Tag Archives: drug abuse

Peer Pressure

Peer Pressure

Peer pressure is a very powerful motivator in today’s society. Teens that struggle are often trying to keep up with someone who may not be very positive. In an effort to be accepted teens will do just about anything positive or negative. Teens are not the only ones influenced by what others think. Many adults are still very concerned about what their peers think. This doubles the problems associated with raising a difficult teen. Parents should not be concerned about the way others perceive they are raising their teen. As long as parents are doing what is in the best interest of their child they should forget about their own peer group. The parents’ peer group is often much larger than that of their teen. For example parents have both sides of the family watching what they are doing, as well as those at church, their place of employment, and of course, the neighbors. This is much too large of a group to please, and since others don’t really know the details of the problem parents need to forget about them. Parents will need to put their own insecurities aside in order to help their teen.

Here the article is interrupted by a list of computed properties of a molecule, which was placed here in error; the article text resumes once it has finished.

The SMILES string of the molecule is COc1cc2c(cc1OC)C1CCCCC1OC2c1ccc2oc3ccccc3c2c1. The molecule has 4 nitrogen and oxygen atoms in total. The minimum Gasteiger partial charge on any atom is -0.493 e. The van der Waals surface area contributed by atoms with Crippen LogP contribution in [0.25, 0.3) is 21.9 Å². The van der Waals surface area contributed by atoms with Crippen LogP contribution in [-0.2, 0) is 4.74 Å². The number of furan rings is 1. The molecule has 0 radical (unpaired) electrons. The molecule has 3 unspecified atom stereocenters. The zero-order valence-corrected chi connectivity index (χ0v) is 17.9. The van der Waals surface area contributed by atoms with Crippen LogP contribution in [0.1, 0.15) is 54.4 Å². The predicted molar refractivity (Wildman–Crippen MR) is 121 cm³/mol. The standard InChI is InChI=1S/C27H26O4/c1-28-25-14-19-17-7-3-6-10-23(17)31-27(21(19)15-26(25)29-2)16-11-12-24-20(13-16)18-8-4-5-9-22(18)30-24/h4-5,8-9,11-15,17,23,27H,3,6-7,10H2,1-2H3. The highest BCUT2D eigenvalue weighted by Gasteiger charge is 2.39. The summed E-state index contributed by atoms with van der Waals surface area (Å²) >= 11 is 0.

The teen usually has a tough group of people they are trying to please also. Many teens consider those in magazines, on television and in videos as their peers, and role models. Trying to follow these “make believe” role models can make a teen’s life miserable. Teens can also be very harsh and critical of each other. When a teen is trying to fit into a social group they consider cool, they will do just about what ever it takes to gain acceptance. There are plenty of adults who will admit they started smoking, drinking alcohol, having sex, and using drugs to be accepted by their peers as a youth. The power of acceptance should not be underestimated. Parents should always consider peer pressure when trying to figure out what is making their teen act the way they are.